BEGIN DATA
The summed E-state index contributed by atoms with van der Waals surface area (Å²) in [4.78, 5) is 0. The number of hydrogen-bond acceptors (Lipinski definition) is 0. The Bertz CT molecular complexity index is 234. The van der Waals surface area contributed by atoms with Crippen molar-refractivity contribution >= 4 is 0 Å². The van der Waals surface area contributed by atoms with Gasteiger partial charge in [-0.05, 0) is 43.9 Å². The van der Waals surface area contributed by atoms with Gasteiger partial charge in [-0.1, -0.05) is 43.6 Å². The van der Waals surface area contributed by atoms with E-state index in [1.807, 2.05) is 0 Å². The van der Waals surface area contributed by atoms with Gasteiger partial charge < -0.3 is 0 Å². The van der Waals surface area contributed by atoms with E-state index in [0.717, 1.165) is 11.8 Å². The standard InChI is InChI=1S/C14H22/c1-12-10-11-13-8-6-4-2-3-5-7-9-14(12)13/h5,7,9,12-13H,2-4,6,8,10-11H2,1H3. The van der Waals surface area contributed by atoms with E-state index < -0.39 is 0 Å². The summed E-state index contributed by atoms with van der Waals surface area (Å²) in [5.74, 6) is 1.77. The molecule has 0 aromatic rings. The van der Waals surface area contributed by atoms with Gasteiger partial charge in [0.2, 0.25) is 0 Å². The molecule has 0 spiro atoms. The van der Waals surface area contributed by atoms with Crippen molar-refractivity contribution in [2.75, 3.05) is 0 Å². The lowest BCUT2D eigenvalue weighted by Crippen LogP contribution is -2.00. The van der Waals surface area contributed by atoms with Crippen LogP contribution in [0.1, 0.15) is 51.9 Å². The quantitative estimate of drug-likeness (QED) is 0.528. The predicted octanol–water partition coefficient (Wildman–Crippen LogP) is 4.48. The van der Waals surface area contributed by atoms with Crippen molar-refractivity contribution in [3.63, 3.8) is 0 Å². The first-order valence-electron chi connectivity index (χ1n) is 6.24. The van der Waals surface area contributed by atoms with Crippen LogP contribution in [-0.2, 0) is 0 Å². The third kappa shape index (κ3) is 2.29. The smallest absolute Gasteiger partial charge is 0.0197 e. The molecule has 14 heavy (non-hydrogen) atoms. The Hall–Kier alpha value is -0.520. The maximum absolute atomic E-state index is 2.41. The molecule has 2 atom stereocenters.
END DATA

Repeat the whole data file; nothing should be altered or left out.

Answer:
The summed E-state index contributed by atoms with van der Waals surface area (Å²) in [4.78, 5) is 0. The number of hydrogen-bond acceptors (Lipinski definition) is 0. The Bertz CT molecular complexity index is 234. The van der Waals surface area contributed by atoms with Crippen molar-refractivity contribution >= 4 is 0 Å². The van der Waals surface area contributed by atoms with Gasteiger partial charge in [-0.05, 0) is 43.9 Å². The van der Waals surface area contributed by atoms with Gasteiger partial charge in [-0.1, -0.05) is 43.6 Å². The van der Waals surface area contributed by atoms with E-state index in [1.807, 2.05) is 0 Å². The van der Waals surface area contributed by atoms with Gasteiger partial charge < -0.3 is 0 Å². The van der Waals surface area contributed by atoms with E-state index in [0.717, 1.165) is 11.8 Å². The standard InChI is InChI=1S/C14H22/c1-12-10-11-13-8-6-4-2-3-5-7-9-14(12)13/h5,7,9,12-13H,2-4,6,8,10-11H2,1H3. The van der Waals surface area contributed by atoms with E-state index < -0.39 is 0 Å². The summed E-state index contributed by atoms with van der Waals surface area (Å²) in [5.74, 6) is 1.77. The molecule has 0 aromatic rings. The van der Waals surface area contributed by atoms with Gasteiger partial charge in [0.2, 0.25) is 0 Å². The molecule has 0 spiro atoms. The van der Waals surface area contributed by atoms with Crippen molar-refractivity contribution in [2.75, 3.05) is 0 Å². The lowest BCUT2D eigenvalue weighted by Crippen LogP contribution is -2.00. The van der Waals surface area contributed by atoms with Crippen LogP contribution in [0.1, 0.15) is 51.9 Å². The quantitative estimate of drug-likeness (QED) is 0.528. The predicted octanol–water partition coefficient (Wildman–Crippen LogP) is 4.48. The van der Waals surface area contributed by atoms with Crippen molar-refractivity contribution in [3.63, 3.8) is 0 Å². The first-order valence-electron chi connectivity index (χ1n) is 6.24. The van der Waals surface area contributed by atoms with Crippen LogP contribution in [-0.2, 0) is 0 Å². The third kappa shape index (κ3) is 2.29. The smallest absolute Gasteiger partial charge is 0.0197 e. The molecule has 14 heavy (non-hydrogen) atoms. The Hall–Kier alpha value is -0.520. The maximum absolute atomic E-state index is 2.41. The molecule has 2 atom stereocenters.